Researchers at Southern Cross University studied the Queensland's Tara gas field, which is owned by Britain's' BG Group.
The researchers said methane, carbon dioxide and other gases appear to be leaking through the soil and bubbling up through rivers, The Sydney Morning Herald reports.
"'The concentrations here are higher than any measured in gas fields anywhere else that I can think of, including in Russia,'' Damien Maher, a biochemist who helped conduct the tests, was quoted as saying by the Herald. ''The extent of these enriched concentrations is significant.''
Methane measured up to 6.89 parts per million in the gas field, compared with an average background level outside the gas field of about 2 parts per million, the researchers say. Carbon dioxide levels inside the gas field measured up to 541 parts per million, compared with 423 parts per million outside.
Australia is sourcing close to 20 percent of its domestic natural gas from coal seam gas and up to 90 percent in Queensland, says the government's energy white paper released last week.
But Australian farmers and environmentalists have been opposed to coal seam gas.
The white paper forecast a massive expansion of coal seam gas drilling and called for environmental objections to be removed to make large-scale gas extraction easier.
Australia's coal seam gas reserves are among the largest in the world, with a potential extractable amount of 39,905 petajoules, or the equivalent of 6.86 billion barrels of oil, says the Bureau of Resources and Energy Economics.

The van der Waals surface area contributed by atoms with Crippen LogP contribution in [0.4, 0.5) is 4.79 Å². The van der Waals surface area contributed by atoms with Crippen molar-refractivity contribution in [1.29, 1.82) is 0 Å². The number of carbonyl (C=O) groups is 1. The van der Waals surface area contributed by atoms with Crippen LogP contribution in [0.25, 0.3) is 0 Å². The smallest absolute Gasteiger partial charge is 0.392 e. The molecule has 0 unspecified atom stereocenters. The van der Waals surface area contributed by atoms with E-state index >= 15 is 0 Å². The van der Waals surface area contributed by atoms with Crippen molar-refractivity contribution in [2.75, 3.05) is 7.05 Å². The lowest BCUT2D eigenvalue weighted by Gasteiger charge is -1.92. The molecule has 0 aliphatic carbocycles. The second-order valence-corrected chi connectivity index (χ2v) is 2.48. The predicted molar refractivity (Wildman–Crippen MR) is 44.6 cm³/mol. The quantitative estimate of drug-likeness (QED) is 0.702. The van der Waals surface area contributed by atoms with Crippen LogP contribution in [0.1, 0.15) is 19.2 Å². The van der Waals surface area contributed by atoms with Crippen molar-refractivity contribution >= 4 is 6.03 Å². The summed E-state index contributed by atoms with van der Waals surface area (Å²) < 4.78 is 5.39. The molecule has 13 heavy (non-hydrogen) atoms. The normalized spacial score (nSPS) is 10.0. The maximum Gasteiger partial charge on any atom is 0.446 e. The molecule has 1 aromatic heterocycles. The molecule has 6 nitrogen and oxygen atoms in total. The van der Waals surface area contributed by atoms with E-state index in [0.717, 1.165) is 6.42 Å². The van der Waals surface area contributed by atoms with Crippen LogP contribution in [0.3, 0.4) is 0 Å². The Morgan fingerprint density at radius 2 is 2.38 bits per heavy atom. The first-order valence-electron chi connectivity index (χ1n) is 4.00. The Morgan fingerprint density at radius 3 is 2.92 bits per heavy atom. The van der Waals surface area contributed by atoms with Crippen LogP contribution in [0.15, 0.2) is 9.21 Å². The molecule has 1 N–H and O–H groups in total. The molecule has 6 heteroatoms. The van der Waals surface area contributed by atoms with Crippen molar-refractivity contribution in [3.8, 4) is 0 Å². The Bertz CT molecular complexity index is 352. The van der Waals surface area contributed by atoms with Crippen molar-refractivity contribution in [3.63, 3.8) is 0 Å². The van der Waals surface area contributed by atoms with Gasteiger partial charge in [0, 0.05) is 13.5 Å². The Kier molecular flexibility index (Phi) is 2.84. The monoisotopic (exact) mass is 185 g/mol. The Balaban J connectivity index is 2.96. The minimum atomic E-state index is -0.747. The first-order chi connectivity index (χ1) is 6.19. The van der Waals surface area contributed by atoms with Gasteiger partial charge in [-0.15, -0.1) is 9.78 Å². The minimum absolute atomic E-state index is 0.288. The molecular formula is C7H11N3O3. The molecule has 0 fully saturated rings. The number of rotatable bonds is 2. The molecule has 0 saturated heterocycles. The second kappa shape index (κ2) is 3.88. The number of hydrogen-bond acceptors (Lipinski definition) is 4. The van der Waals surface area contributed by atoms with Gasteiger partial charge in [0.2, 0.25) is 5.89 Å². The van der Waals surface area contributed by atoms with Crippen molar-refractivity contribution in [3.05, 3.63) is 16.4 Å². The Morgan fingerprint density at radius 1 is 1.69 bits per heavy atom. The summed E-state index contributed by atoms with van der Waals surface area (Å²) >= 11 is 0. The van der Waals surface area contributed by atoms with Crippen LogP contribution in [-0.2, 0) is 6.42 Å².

Maher said there could be considerable carbon-tax repercussions for the coal seam gas sector if methane is found to be leaking in large quantities from soil in gas fields.
Under Australia's carbon tax plan, which went into effect in July, businesses that emit 25,000 tons of carbon dioxide or the equivalent in other greenhouse gases must pay $24 per ton.
Industry peak body the Australian Production Petroleum and Exploration Association, which represents the coal seam gas sector, said the Southern Cross University study is premature.
"We always welcome new research that looks at the industry from new angles and gives us new insight," association spokesman Rick Wilkinson told the Australian Broadcasting Corp.
"But at this stage it's very early days, it's quite preliminary, and we're yet to see where this all leads. The first step is to figure out where is that methane coming from."
2014: The Year in Music [PHOTOS]